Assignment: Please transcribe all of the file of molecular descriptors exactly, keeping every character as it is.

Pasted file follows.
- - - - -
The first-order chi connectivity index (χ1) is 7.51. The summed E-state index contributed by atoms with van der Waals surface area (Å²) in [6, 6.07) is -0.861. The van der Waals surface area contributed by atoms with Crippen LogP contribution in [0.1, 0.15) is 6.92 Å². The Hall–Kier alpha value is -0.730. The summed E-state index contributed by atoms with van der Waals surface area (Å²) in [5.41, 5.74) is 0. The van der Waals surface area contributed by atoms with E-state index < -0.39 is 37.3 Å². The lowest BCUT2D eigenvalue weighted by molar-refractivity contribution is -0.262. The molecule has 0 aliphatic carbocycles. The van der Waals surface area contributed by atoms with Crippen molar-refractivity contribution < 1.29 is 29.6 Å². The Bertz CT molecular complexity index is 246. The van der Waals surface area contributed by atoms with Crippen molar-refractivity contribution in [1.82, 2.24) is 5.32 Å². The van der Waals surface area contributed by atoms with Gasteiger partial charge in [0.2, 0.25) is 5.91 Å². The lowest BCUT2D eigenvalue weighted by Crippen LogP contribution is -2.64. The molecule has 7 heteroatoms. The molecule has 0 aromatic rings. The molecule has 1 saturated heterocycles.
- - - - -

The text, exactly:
The first-order chi connectivity index (χ1) is 7.51. The summed E-state index contributed by atoms with van der Waals surface area (Å²) in [6, 6.07) is -0.861. The van der Waals surface area contributed by atoms with Crippen LogP contribution in [0.1, 0.15) is 6.92 Å². The Hall–Kier alpha value is -0.730. The summed E-state index contributed by atoms with van der Waals surface area (Å²) in [5.41, 5.74) is 0. The van der Waals surface area contributed by atoms with E-state index < -0.39 is 37.3 Å². The lowest BCUT2D eigenvalue weighted by molar-refractivity contribution is -0.262. The molecule has 0 aliphatic carbocycles. The van der Waals surface area contributed by atoms with Crippen molar-refractivity contribution < 1.29 is 29.6 Å². The Bertz CT molecular complexity index is 246. The van der Waals surface area contributed by atoms with Crippen molar-refractivity contribution in [1.82, 2.24) is 5.32 Å². The van der Waals surface area contributed by atoms with Gasteiger partial charge in [0.2, 0.25) is 5.91 Å². The lowest BCUT2D eigenvalue weighted by Crippen LogP contribution is -2.64. The molecule has 7 heteroatoms. The molecule has 0 aromatic rings. The molecule has 1 saturated heterocycles.